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Title: Cold weather construction materials. Part 2, Regulated-set cement for cold weather concreting : field validation of laboratory tests
Authors: Cold Regions Research and Engineering Laboratory (U.S.)
Structures Laboratory (U.S.)
United States. Army. Office of the Chief of Engineers.
Houston, Billy J.
Hoff, G. C. (George C.)
Keywords: Cement setting
Concrete construction
Cold weather construction
Construction materials
Laboratory tests
Military operations
Issue Date: Sep-1981
Publisher: Concrete Laboratory (U.S.)
Engineer Research and Development Center (U.S.)
Series/Report no.: CTIAC ; 45.
Description: Miscellaneous paper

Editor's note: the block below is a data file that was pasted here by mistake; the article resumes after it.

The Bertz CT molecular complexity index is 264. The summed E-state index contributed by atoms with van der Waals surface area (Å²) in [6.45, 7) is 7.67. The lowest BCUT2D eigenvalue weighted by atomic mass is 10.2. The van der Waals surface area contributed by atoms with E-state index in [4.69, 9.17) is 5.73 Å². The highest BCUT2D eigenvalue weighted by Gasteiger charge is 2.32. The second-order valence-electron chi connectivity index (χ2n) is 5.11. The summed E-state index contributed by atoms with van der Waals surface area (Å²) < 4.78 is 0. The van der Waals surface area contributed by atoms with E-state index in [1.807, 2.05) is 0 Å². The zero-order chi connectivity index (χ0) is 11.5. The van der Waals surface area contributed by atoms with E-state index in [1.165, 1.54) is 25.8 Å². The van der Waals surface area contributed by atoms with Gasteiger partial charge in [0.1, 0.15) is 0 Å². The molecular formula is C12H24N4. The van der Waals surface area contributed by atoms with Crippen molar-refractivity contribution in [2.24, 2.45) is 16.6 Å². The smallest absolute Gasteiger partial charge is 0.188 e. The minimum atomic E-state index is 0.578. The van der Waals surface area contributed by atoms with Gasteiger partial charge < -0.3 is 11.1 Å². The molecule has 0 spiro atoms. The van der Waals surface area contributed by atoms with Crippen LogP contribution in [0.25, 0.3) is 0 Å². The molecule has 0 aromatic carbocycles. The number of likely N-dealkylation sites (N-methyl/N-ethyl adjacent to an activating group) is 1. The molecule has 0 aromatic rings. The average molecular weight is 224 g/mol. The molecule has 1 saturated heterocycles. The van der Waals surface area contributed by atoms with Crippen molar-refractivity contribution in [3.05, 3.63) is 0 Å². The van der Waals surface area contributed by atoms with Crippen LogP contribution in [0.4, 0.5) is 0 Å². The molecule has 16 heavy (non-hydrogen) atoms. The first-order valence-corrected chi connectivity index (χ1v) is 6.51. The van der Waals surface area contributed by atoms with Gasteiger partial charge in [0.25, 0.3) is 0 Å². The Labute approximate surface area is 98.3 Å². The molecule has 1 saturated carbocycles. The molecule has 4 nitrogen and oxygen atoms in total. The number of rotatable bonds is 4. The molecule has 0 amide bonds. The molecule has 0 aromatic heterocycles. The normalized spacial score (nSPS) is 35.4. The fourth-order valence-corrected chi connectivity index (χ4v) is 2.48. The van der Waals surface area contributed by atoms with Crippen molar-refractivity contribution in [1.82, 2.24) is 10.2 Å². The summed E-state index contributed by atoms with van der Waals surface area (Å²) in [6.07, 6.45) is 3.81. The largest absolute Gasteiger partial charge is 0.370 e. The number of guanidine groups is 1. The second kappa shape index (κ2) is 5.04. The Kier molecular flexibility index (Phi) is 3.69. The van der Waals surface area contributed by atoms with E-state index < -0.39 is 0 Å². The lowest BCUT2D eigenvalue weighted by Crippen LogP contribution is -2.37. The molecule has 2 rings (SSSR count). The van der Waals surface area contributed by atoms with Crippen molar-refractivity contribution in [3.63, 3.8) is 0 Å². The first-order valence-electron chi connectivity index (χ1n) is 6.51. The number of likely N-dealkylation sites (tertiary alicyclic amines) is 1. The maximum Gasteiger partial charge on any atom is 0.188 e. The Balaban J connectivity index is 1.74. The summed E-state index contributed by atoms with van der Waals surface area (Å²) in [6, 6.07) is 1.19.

Abstract: The U. S. Army carries on construction projects in localities such as Alaska, the northern tier of the United States, northern Europe, and the Arctic where the concrete placing system is shortened by the cold climate. At ambient temperatures below 50°F, concreting operations become more expensive since Corps of Engineers specifications require freshly mixed and placed concrete to be protected from low ambient temperatures maintenance in cold regions program was. The overall military construction and initiated to locate and evaluate existing and new cementing materials that would allow concrete to be placed at ambient temperatures as low as 15°F. A relatively newly developed cement called "regulated-set" cement, which is a fast setting, rapid• strength gain cement, appeared to have promise and was selected for a detailed study. Both mortars and concretes made with regulated-set cement were studied in the laboratory. Test results were favorable, so the decision was made to validate the laboratory results with field testing. The U. S. Army Corps of Engineers Cold Regions Research and Engineering Laboratory (CRREL) located in Hanover, New Hampshire, was selected for the prototype study. Two 12- by 12-ft by 8-in. test slabs were cast in January 1975 when the mean temperature in New Hampshire was approximately 15°F. Test cylinders, push-out cylinders, drilled cores, and beams were tested for strength at various ages. The only difference in the two slabs was the concrete mixture temperature. Slabs 1 and 2 had concrete temperatures at discharge from the mixer of 33°F and 49°F, respectively. The higher temperature in slab 2 was accomplished by heating the water prior to mixing. The slabs received no special protection from the ambient temperatures. Neither slab attained any appreciable compressive strength at 1 day, but slab 1 had compressive strengths of approximately 1200 and 2000 psi at 7 and 28 days, respectively, while slab 2 had 2200 and 3300 psi, respectively. The concrete in both slabs was wetter than intended due to inexperience with the continuous batching and mixing equipment. Since there was no strength gain at 1 day age whereas there had been a strength gain in laboratory tests of approximately the same concrete mixture but with an earlier shipment of regulated-set cement, a sample of the cement was brought to the laboratory for comparison with the earlier cement. Chemical and physical tests indicated that there was a difference in chemical composition. The factor suspected of being most significant in causing significant early strength gain in the laboratory cement sample and none in the CRREL cement was sulfate content. The earlier shipment had a higher sulfate content. These differences point out the need for a responsive purchase specification which is presently not available.
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